running for three and a half hours I think my little legs would struggle to get up the rocky steps to the summit.
Surely it’s all downhill from here? It looked promising as we scurried over towards North Stack, and it felt like my
legs had just a bit of running left in them. Unfortunately, as we descended and rounded the corner on the northern tip
of the Island, the path began to climb steeply once more, taking us half the way back up the mountain. That sight
finally broke my spirit and my final two miles were pretty much a slow stroll through Breakwater Park, aside from the
token sprint to the finish at the Lifeboat Station.
Even though I succumbed to my lack of training in the few final miles I was still really pleased with how it all went.
I don’t want to pat myself on the back too much for a race I finished at walking pace, but I exceeded my own
expectations. Maybe one day I will get the chance to run this race with some good training behind me, and it’s fun to
think what the best tactics might be. Do you go out hard and make the most of the relatively flat first half of the
course? Or would you benefit more from a steady start and saving a bit for the more technical sections after Porth
Dafarch? The Mountain is always going to be a matter of gritting your teeth and pushing through, but first-hand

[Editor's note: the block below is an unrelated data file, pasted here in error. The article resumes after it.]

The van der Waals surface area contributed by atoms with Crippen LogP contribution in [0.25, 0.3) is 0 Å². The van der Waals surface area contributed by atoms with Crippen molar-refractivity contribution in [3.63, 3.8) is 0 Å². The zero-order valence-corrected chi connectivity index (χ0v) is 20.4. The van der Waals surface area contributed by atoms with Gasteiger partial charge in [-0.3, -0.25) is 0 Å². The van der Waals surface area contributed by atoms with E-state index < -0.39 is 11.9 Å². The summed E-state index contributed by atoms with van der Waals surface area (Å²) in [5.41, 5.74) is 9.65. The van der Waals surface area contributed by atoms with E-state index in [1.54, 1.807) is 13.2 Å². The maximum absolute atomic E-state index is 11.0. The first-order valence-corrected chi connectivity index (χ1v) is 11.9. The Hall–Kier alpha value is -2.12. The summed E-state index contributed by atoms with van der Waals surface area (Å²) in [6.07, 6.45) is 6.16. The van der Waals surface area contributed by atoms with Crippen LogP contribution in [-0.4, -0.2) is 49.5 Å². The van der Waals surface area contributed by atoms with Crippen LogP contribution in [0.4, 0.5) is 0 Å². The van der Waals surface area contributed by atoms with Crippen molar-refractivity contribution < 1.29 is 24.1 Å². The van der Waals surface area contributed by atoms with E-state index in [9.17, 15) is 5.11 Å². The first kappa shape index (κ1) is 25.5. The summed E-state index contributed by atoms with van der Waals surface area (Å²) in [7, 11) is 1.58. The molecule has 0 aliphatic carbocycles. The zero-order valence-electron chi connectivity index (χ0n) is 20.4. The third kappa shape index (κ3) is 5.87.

knowledge of final two miles is definitely an advantage.
There was a great atmosphere at the race HQ and the enthusiasm of the organisers and volunteers was apparent. Those
manning the checkpoints and water stations gave us plenty of support and encouragement, as well as keeping us topped
up with fruit and water. For a small event they do a fantastic job keeping on top of things over the whole
course/Island. They also deserve credit for their efforts to minimise the environmental impact, cutting out single
use plastics this year. Another great touch is the small driftwood trophy each runner receives along with the
customary finishers t-shirt.
The Cybi Coastal Marathon definitely goes down as one of my favourite running experiences and hopefully I’ll be
lucky enough to run this beautiful and challenging course again next year.
— Joseph Hayes